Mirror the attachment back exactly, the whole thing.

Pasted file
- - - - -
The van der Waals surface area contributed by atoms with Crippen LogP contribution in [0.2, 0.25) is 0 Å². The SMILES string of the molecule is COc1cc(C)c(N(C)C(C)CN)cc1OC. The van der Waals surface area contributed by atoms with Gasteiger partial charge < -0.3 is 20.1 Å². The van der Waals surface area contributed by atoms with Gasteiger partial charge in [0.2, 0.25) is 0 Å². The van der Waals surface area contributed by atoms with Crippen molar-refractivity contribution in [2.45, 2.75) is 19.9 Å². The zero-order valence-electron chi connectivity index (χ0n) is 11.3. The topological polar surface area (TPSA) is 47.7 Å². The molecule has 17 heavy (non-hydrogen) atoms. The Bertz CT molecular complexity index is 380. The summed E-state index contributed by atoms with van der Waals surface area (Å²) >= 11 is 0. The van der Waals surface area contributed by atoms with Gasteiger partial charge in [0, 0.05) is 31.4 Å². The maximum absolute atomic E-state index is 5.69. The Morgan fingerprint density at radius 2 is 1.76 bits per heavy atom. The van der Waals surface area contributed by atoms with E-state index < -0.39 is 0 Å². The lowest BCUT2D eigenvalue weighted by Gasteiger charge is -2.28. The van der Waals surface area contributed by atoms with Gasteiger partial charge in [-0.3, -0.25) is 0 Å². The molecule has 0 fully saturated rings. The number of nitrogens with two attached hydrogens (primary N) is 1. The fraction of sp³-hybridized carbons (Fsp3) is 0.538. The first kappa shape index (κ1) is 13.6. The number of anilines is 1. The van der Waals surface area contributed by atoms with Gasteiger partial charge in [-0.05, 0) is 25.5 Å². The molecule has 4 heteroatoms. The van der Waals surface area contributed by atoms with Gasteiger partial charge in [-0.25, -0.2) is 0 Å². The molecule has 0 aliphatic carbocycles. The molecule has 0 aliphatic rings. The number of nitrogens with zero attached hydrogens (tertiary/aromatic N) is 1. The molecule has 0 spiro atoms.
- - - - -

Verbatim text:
The van der Waals surface area contributed by atoms with Crippen LogP contribution in [0.2, 0.25) is 0 Å². The SMILES string of the molecule is COc1cc(C)c(N(C)C(C)CN)cc1OC. The van der Waals surface area contributed by atoms with Gasteiger partial charge < -0.3 is 20.1 Å². The van der Waals surface area contributed by atoms with Gasteiger partial charge in [0.2, 0.25) is 0 Å². The van der Waals surface area contributed by atoms with Crippen molar-refractivity contribution in [2.45, 2.75) is 19.9 Å². The zero-order valence-electron chi connectivity index (χ0n) is 11.3. The topological polar surface area (TPSA) is 47.7 Å². The molecule has 17 heavy (non-hydrogen) atoms. The Bertz CT molecular complexity index is 380. The summed E-state index contributed by atoms with van der Waals surface area (Å²) >= 11 is 0. The van der Waals surface area contributed by atoms with Gasteiger partial charge in [0, 0.05) is 31.4 Å². The maximum absolute atomic E-state index is 5.69. The Morgan fingerprint density at radius 2 is 1.76 bits per heavy atom. The van der Waals surface area contributed by atoms with E-state index < -0.39 is 0 Å². The lowest BCUT2D eigenvalue weighted by Gasteiger charge is -2.28. The van der Waals surface area contributed by atoms with Gasteiger partial charge in [-0.3, -0.25) is 0 Å². The molecule has 0 fully saturated rings. The number of nitrogens with two attached hydrogens (primary N) is 1. The fraction of sp³-hybridized carbons (Fsp3) is 0.538. The first kappa shape index (κ1) is 13.6. The number of anilines is 1. The van der Waals surface area contributed by atoms with Gasteiger partial charge in [-0.05, 0) is 25.5 Å². The molecule has 4 heteroatoms. The van der Waals surface area contributed by atoms with Gasteiger partial charge in [-0.25, -0.2) is 0 Å². The molecule has 0 aliphatic carbocycles. The molecule has 0 aliphatic rings. The number of nitrogens with zero attached hydrogens (tertiary/aromatic N) is 1. The molecule has 0 spiro atoms.